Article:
On Sept. 28, 1919, the New York Giants beat the Philadelphia Phillies 6-1 in a game that lasted 51 minutes – a record for a nine-inning game that has stood the test of time for 99 years.
Baseball’s longest single inning tick-tocked at 1 hour, 8 minutes on May 8, 2004, between the Tigers and Rangers, 17 minutes longer than baseball’s shortest nine-inning game.
“It ain’t over ’til it’s over,” and it wasn’t for 4 hours, 45 minutes on Aug. 18, 2006, between the Yankees and Red Sox, the longest nine-inning game in Major League Baseball history.
Who knew the slowdown of the national pastime could be directly traced back to Swiss engineer George de Mestral. In the mid-1950s, he invented Velcro, a mashup of the French words for “velour” (velvet) and “crochet” (hook).
MLB’s advanced media research shows that Generation X, Y and Zers are turned off by the slothlike pace of play not fitting into their nanosecond-attention lifestyles.
Baseball’s time bandits are well-known:
• Relievers can toss eight warm-up pitches after throwing 40 or more in the bullpen. It’s not like they haven’t seen a Major League mound before. Batter up!
• Teams run every vapid video board feature, kiss cam, wedding proposal cam, I-can’t-dance cam, exit velocity cam, launch angle cam and cam cam, where you take a selfie and email it to the video screen.
• Commercials in between innings. They pay the bills.
• The pitching coach visits to the mound to chat about the meaning of life and to ask the catcher and infielders quantum physics trivia questions.
• Scoreboard reviews of exit velocity speeds, launch angles and some other form of analytic anomie.
• The tortoise walk from the bullpen to the mound and the mound to the showers.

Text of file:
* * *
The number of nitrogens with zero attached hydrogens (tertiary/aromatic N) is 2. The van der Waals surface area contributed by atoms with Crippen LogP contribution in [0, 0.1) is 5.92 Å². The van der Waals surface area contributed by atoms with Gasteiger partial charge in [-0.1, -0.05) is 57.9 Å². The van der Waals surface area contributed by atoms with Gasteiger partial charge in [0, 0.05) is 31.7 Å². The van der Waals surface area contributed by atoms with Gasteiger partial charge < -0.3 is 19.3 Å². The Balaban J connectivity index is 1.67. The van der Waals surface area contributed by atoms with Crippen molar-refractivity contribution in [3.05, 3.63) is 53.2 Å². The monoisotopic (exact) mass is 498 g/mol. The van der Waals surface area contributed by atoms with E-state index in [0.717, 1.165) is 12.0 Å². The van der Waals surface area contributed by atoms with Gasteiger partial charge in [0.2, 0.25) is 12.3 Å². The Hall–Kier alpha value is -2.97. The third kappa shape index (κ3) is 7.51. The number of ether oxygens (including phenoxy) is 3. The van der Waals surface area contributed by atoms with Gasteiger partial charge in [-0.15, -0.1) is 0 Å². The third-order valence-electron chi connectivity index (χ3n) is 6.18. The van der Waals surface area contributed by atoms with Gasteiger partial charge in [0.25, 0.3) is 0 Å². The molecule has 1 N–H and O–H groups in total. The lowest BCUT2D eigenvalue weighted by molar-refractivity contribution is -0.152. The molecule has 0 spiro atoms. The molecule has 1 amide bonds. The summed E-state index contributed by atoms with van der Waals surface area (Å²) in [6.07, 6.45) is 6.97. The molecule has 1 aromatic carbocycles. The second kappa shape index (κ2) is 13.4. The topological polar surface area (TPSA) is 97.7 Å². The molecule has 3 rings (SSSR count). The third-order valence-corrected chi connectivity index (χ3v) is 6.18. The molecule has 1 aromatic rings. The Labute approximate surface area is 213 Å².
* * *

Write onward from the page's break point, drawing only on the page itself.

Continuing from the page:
If Major League Baseball is truly committed to speeding up the game, then just ban Velcro!
The majority of major-leaguers wear batting gloves. You see them constantly stepping out of the batter’s box fidgeting with the Velcro fastening straps around the wrists of their stylish gloves. Seems like team analytic quants have suggested a maximum tightening pressure of 121 pounds per digit.
Velcro fastening straps have attached themselves to every manner of body armor devices for batters’ elbows, hands, wrists, thumbs, knees, shins, feet and toes, making hitters look more like catchers, hockey goalies or weekend jousters at a local Renaissance Pleasure Faire.
The sounds of baseball used to be the crack of the bat, the horsehide thwacking into a leather catcher’s mitt, umpires yelling, ‘Yer Out!’ – not the infernal ripping and tearing, cloth-curdling opening and closing of Velcroed batting gloves. Can you imagine if some audio nitwit started piping the sound of Velcro through the speakers at your favorite ball yard? Worse than fingernails on a blackboard.
Hall of famer, three-time American League MVP, 10-time World Series champion Yogi “Bare-Handed” Berra had this to say about Velcro’s negative effect on baseball before he passed away in 2015: “The future ain’t what it used to be.”
Andy Dolich operates Dolich & Associates, a sports consultancy in Los Altos.